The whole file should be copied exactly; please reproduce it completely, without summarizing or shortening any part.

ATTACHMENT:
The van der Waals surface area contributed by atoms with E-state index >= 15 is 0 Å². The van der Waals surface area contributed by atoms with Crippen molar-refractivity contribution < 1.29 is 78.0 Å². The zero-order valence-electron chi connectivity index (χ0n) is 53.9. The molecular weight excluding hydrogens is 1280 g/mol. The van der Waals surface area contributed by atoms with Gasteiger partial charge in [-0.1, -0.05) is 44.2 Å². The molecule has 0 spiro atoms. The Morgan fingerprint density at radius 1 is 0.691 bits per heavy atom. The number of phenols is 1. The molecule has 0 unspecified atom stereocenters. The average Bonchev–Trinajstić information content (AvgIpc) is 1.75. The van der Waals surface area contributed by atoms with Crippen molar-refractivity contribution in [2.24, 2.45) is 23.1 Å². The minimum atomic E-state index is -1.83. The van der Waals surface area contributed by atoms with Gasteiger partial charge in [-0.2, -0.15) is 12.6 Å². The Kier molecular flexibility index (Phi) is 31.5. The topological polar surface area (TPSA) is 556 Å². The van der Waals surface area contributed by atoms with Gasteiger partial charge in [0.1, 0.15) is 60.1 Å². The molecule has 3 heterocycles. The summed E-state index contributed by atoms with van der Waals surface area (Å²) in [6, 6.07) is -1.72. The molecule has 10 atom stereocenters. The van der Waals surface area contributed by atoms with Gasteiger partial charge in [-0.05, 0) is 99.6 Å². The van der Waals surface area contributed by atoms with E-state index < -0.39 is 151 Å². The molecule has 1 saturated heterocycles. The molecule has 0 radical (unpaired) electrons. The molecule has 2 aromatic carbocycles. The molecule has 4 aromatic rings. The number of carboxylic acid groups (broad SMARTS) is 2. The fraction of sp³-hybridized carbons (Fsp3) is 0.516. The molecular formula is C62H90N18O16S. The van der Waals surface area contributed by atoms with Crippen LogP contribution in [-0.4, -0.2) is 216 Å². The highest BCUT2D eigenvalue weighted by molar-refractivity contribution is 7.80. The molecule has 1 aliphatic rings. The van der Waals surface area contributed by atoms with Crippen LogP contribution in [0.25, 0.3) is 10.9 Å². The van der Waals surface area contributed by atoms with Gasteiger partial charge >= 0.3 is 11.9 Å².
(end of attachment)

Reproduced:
The van der Waals surface area contributed by atoms with E-state index >= 15 is 0 Å². The van der Waals surface area contributed by atoms with Crippen molar-refractivity contribution < 1.29 is 78.0 Å². The zero-order valence-electron chi connectivity index (χ0n) is 53.9. The molecular weight excluding hydrogens is 1280 g/mol. The van der Waals surface area contributed by atoms with Gasteiger partial charge in [-0.1, -0.05) is 44.2 Å². The molecule has 0 spiro atoms. The Morgan fingerprint density at radius 1 is 0.691 bits per heavy atom. The number of phenols is 1. The molecule has 0 unspecified atom stereocenters. The average Bonchev–Trinajstić information content (AvgIpc) is 1.75. The van der Waals surface area contributed by atoms with Crippen molar-refractivity contribution in [2.24, 2.45) is 23.1 Å². The minimum atomic E-state index is -1.83. The van der Waals surface area contributed by atoms with Gasteiger partial charge in [-0.2, -0.15) is 12.6 Å². The Kier molecular flexibility index (Phi) is 31.5. The topological polar surface area (TPSA) is 556 Å². The van der Waals surface area contributed by atoms with Gasteiger partial charge in [0.1, 0.15) is 60.1 Å². The molecule has 3 heterocycles. The summed E-state index contributed by atoms with van der Waals surface area (Å²) in [6, 6.07) is -1.72. The molecule has 10 atom stereocenters. The van der Waals surface area contributed by atoms with Gasteiger partial charge in [-0.05, 0) is 99.6 Å². The van der Waals surface area contributed by atoms with E-state index < -0.39 is 151 Å². The molecule has 1 saturated heterocycles. The molecule has 0 radical (unpaired) electrons. The molecule has 2 aromatic carbocycles. The molecule has 4 aromatic rings. The number of carboxylic acid groups (broad SMARTS) is 2. The fraction of sp³-hybridized carbons (Fsp3) is 0.516. The molecular formula is C62H90N18O16S. The van der Waals surface area contributed by atoms with Crippen LogP contribution in [-0.4, -0.2) is 216 Å². The highest BCUT2D eigenvalue weighted by molar-refractivity contribution is 7.80. The molecule has 1 aliphatic rings. The van der Waals surface area contributed by atoms with Crippen LogP contribution in [0.25, 0.3) is 10.9 Å². The van der Waals surface area contributed by atoms with Gasteiger partial charge >= 0.3 is 11.9 Å².